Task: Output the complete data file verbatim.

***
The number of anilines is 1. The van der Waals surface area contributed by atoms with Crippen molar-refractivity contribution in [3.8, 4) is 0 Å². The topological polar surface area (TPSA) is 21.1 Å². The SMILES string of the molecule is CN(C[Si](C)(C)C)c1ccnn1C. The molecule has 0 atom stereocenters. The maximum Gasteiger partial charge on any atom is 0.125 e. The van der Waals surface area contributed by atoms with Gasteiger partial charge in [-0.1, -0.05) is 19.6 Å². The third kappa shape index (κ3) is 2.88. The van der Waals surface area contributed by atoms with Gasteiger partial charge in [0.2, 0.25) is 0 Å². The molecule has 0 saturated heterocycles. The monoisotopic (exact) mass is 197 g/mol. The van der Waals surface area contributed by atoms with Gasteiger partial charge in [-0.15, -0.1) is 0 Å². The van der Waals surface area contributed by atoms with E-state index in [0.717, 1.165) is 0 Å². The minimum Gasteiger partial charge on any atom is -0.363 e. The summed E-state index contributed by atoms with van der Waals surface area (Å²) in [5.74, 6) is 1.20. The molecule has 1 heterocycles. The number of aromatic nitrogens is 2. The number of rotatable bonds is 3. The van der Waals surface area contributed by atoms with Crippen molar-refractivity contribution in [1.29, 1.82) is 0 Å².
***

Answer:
The number of anilines is 1. The van der Waals surface area contributed by atoms with Crippen molar-refractivity contribution in [3.8, 4) is 0 Å². The topological polar surface area (TPSA) is 21.1 Å². The SMILES string of the molecule is CN(C[Si](C)(C)C)c1ccnn1C. The molecule has 0 atom stereocenters. The maximum Gasteiger partial charge on any atom is 0.125 e. The van der Waals surface area contributed by atoms with Gasteiger partial charge in [-0.1, -0.05) is 19.6 Å². The third kappa shape index (κ3) is 2.88. The van der Waals surface area contributed by atoms with Gasteiger partial charge in [0.2, 0.25) is 0 Å². The molecule has 0 saturated heterocycles. The monoisotopic (exact) mass is 197 g/mol. The van der Waals surface area contributed by atoms with Gasteiger partial charge in [-0.15, -0.1) is 0 Å². The van der Waals surface area contributed by atoms with E-state index in [0.717, 1.165) is 0 Å². The minimum Gasteiger partial charge on any atom is -0.363 e. The summed E-state index contributed by atoms with van der Waals surface area (Å²) in [5.74, 6) is 1.20. The molecule has 1 heterocycles. The number of aromatic nitrogens is 2. The number of rotatable bonds is 3. The van der Waals surface area contributed by atoms with Crippen molar-refractivity contribution in [1.29, 1.82) is 0 Å².